With masks a part of daily attire now and more cooking at home, surprising insights are registered online as we adapt, adjust, accept
Life has changed - tick.
Food habits have changed - tick.
Body shape has changed - tick.
Outdoor selfies have changed - tick.
Outdoor has changed - tick.
In the beginning, when work from home began, there was television. There was the possibility of watching endless shows the whole day or keeping the news channel on from morning till night and somehow replicating the noise of the newsroom that I was missing.
Now, the black rectangular screen thing with wires remains switched off most of the time.
Instead, there are new sounds that I am noticing.
They include the laughter of children from a house in the neighbouring block (nice that they seem to be in good spirits in spite of being stuck at home amid the circuit breaker), the twittering and chirping of birds from surrounding trees (yes, there is a difference between chirp and twitter), and the barking of a dog from the flat upstairs (after the initial irritation, I now feel concerned if I don't hear him for a good part of the day).
For sure, this situation we are in is difficult to get used to. There are small worries - will there be a long queue to enter the supermarket today? There are big worries - will I be able to board a plane to visit the parents this year?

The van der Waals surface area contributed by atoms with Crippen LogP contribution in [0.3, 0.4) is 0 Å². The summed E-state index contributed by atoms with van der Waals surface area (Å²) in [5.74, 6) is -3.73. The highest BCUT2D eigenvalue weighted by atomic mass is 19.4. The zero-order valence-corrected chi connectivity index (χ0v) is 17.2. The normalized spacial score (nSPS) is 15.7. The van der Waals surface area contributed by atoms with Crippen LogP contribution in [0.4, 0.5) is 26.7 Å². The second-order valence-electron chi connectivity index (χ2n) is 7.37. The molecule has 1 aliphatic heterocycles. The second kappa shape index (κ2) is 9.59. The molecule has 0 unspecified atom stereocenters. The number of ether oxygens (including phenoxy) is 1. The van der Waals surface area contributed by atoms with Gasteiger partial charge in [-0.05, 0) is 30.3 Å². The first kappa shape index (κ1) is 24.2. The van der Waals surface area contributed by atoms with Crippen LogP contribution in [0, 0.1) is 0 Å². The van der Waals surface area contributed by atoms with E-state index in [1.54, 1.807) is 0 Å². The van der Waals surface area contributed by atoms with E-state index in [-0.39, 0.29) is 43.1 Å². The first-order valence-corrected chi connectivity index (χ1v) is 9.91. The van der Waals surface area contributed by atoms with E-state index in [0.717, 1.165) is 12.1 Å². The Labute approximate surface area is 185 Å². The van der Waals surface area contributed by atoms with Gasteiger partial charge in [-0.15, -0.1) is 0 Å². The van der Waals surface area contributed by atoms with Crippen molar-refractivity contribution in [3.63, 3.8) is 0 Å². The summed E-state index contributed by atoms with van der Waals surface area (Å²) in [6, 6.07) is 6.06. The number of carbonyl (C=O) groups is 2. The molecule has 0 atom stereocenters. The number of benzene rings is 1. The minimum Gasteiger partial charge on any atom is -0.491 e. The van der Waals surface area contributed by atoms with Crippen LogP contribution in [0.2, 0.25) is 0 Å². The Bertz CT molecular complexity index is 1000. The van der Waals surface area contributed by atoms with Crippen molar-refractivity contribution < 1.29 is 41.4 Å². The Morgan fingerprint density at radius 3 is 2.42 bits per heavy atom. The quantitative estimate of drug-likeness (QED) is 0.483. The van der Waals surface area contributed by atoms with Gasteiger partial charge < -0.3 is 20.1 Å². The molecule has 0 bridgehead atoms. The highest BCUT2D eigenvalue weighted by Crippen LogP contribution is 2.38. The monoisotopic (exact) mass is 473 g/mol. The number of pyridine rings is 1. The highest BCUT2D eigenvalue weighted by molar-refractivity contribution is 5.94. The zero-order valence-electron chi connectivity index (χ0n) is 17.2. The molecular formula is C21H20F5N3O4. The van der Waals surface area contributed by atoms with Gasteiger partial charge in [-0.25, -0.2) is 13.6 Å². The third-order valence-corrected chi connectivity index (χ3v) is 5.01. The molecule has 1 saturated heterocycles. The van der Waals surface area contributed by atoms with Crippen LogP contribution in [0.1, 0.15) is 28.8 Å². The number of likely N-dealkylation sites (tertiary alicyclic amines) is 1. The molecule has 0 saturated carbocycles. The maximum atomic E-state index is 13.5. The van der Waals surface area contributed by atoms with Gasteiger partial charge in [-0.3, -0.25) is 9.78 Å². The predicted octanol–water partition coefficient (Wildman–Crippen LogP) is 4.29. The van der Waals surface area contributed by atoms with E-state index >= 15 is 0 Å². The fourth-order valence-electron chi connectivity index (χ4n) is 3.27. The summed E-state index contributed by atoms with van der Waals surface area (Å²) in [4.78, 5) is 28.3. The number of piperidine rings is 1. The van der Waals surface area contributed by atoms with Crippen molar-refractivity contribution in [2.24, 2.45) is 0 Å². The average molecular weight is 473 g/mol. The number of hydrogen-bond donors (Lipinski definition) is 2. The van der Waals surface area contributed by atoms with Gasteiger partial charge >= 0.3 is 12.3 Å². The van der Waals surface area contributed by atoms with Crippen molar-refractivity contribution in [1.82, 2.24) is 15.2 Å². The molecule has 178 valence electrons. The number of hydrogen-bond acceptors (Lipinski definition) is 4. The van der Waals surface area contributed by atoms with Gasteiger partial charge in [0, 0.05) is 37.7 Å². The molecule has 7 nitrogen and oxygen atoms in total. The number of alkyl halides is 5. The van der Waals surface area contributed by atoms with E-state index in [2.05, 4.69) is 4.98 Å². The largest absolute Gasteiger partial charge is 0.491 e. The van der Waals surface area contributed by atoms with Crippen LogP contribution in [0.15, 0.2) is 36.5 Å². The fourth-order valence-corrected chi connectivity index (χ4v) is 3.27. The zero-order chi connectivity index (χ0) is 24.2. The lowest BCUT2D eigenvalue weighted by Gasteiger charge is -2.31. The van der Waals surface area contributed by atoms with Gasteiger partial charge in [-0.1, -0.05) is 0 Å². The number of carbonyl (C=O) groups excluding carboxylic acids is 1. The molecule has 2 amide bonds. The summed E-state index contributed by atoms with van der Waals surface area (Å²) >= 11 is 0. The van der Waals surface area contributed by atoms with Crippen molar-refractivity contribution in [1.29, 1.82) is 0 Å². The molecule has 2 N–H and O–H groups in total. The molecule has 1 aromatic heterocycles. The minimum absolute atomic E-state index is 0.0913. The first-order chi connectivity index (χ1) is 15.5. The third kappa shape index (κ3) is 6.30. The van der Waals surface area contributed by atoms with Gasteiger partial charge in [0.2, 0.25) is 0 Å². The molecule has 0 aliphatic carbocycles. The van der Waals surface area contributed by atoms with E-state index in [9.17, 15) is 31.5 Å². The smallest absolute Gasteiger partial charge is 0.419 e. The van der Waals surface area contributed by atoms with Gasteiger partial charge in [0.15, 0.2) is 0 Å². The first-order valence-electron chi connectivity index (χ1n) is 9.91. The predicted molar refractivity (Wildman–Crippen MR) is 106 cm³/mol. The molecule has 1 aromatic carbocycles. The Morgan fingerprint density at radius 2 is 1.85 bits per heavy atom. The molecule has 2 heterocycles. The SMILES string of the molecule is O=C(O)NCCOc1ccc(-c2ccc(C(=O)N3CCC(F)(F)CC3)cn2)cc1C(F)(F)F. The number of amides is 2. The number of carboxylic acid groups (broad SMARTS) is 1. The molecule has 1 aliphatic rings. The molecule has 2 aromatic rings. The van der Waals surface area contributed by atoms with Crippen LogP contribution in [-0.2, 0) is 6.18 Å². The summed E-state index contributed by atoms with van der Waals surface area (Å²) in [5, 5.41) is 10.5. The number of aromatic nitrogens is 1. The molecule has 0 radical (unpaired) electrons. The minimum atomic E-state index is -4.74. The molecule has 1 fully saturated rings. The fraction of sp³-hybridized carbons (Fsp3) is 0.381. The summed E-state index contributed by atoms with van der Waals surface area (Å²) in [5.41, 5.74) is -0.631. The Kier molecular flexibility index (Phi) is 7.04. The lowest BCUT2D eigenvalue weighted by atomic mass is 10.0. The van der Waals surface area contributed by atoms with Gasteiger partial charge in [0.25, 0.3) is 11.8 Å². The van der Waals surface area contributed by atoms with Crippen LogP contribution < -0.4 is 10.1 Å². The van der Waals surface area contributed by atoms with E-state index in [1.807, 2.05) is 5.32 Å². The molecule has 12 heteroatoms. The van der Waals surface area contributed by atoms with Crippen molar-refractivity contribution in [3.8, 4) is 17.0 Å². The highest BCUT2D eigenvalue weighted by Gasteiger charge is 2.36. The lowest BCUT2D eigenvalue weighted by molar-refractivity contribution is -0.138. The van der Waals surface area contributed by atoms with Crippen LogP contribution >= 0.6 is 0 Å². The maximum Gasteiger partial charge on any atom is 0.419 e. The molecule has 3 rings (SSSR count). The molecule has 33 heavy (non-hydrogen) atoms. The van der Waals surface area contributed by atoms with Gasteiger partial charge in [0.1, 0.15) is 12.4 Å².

However, as with the adjustment with the television and surrounding sounds, we will hopefully be able to adapt and adjust to the various other changes wrought by Covid-19.
It is the least we can do while front-line workers battle the virus head-on.
Like many others, for the first time I shall be clearing my annual leave later this month without travelling anywhere. At first, I felt distressed about "wasting" my leave. Now, I am looking forward to it.
Why, do you ask? Well, I decided to feel better instead of bitter, and have selected some online courses to explore during those days.
While browsing around for topics that interested me, I came across an e-mail from Class Central, a US-based listing of online courses, that said its site has received more visits from March 15 to April 15 this year amid the pandemic, than during the whole of last year. It registered 30 million page views in the one month compared with 21 million page views over the whole of last year, indicating a huge surge in interest for virtual courses during this time.
Employers too are also searching for ways to upskill their employees, a Google fact sheet about searches in Singapore shows. How to "arrange training for employees during coronavirus" was found to be among the list of top queries online during the circuit breaker period.
Apart from courses, I also find myself looking for more food recipe videos nowadays. While contactless food delivery is a welcome option, I feel varying the daily menu with home-cooked meals on some days is healthy.
Browsing supermarket aisles physically and recipe videos virtually have revealed two things - first, baking is a hit during the circuit breaker. Cocoa powder and flour seem to be perpetually out of stock. Second, frozen prata has a zillion uses - check out #frozenpratahacks on social media. If you want to know how frozen prata can be used to make puffs, tarts, pizzas, rolls and even you tiao when the real deal is unavailable, you know where to go.